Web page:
Please use this identifier to cite or link to this item:
Title: Three-Dimensional Impression of Biomaterials for Alveolar Graft: Scoping Review
Authors: Francisco, Inês 
Basílio, Ângela 
Ribeiro, Madalena Prata 
Nunes, Catarina 
Travassos, Raquel 
Marques, Filipa 
Pereira, Flávia 
Paula, Anabela Baptista 
Carrilho, Eunice 
Marto, Carlos Miguel 
Vale, Francisco 
Keywords: alveolar bone grafting; bone regeneration; bone substitutes; printing; three-dimensional
Issue Date: 29-Jan-2023
Publisher: MDPI
Serial title, monograph or event: Journal of Functional Biomaterials
Volume: 14
Issue: 2
Abstract: Craniofacial bone defects are one of the biggest clinical challenges in regenerative medicine, with secondary autologous bone grafting being the gold-standard technique. The development of new three-dimensional matrices intends to overcome the disadvantages of the gold-standard method. The aim of this paper is to put forth an in-depth review regarding the clinical efficiency of available 3D printed biomaterials for the correction of alveolar bone defects. A survey was carried out using the following databases: PubMed via Medline, Cochrane Library, Scopus, Web of Science, EMBASE, and gray literature. The inclusion criteria applied were the following: in vitro, in vivo, ex vivo, and clinical studies; and studies that assessed bone regeneration resorting to 3D printed biomaterials. The risk of bias of the in vitro and in vivo studies was performed using the guidelines for the reporting of pre-clinical studies on dental materials by Faggion Jr and the SYRCLE risk of bias tool, respectively. In total, 92 publications were included in the final sample. The most reported three-dimensional biomaterials were the PCL matrix, β-TCP matrix, and hydroxyapatite matrix. These biomaterials can be combined with different polymers and bioactive molecules such as rBMP-2. Most of the included studies had a high risk of bias. Despite the advances in the research on new three-dimensionally printed biomaterials in bone regeneration, the existing results are not sufficient to justify the application of these biomaterials in routine clinical practice.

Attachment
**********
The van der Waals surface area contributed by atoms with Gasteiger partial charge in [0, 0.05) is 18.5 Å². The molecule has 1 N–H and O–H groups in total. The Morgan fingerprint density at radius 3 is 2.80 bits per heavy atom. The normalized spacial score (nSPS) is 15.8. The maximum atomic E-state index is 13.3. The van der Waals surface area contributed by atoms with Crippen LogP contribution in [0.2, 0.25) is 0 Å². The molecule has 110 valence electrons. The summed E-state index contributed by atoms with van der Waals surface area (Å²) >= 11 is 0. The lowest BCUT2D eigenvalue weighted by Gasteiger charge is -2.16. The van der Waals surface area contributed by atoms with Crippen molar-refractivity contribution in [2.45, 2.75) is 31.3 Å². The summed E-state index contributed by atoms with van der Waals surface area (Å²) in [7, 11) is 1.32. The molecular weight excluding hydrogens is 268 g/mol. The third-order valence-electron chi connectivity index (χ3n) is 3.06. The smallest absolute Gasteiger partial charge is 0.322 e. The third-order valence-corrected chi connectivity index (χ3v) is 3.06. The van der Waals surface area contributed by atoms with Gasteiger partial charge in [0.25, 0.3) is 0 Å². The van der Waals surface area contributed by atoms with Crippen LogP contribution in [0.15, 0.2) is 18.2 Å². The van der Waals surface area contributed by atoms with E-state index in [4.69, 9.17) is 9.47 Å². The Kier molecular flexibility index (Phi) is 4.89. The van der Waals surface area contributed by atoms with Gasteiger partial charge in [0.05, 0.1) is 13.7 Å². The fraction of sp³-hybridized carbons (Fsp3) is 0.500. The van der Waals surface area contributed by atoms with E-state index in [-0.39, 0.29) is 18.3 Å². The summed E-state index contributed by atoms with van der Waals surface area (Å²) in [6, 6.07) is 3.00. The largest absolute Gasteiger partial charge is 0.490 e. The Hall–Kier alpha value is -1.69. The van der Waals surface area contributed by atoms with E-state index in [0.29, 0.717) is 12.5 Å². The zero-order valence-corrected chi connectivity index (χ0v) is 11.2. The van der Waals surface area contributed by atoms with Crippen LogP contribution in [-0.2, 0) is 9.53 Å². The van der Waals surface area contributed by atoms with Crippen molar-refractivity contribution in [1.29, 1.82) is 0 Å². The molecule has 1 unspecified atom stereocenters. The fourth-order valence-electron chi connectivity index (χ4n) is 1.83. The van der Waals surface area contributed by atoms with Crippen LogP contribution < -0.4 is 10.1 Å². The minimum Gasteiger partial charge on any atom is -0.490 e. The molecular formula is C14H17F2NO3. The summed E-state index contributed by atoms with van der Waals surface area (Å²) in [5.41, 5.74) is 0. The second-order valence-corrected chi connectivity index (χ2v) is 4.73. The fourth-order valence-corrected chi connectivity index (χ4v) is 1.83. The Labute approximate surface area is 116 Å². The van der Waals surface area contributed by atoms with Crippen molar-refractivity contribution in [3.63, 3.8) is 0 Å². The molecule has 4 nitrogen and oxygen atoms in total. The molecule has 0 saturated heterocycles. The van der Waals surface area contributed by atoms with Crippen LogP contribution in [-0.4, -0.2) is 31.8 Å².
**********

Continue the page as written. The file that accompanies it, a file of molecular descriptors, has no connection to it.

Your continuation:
ISSN: 2079-4983
DOI: 10.3390/jfb14020076
Rights: openAccess
Appears in Collections:I&D CIBB - Artigos em Revistas Internacionais
I&D ICBR - Artigos em Revistas Internacionais
FMUC Medicina - Artigos em Revistas Internacionais

Show full item record

Page view(s)

checked on May 29, 2024


checked on May 29, 2024

Google ScholarTM




This item is licensed under a Creative Commons License Creative Commons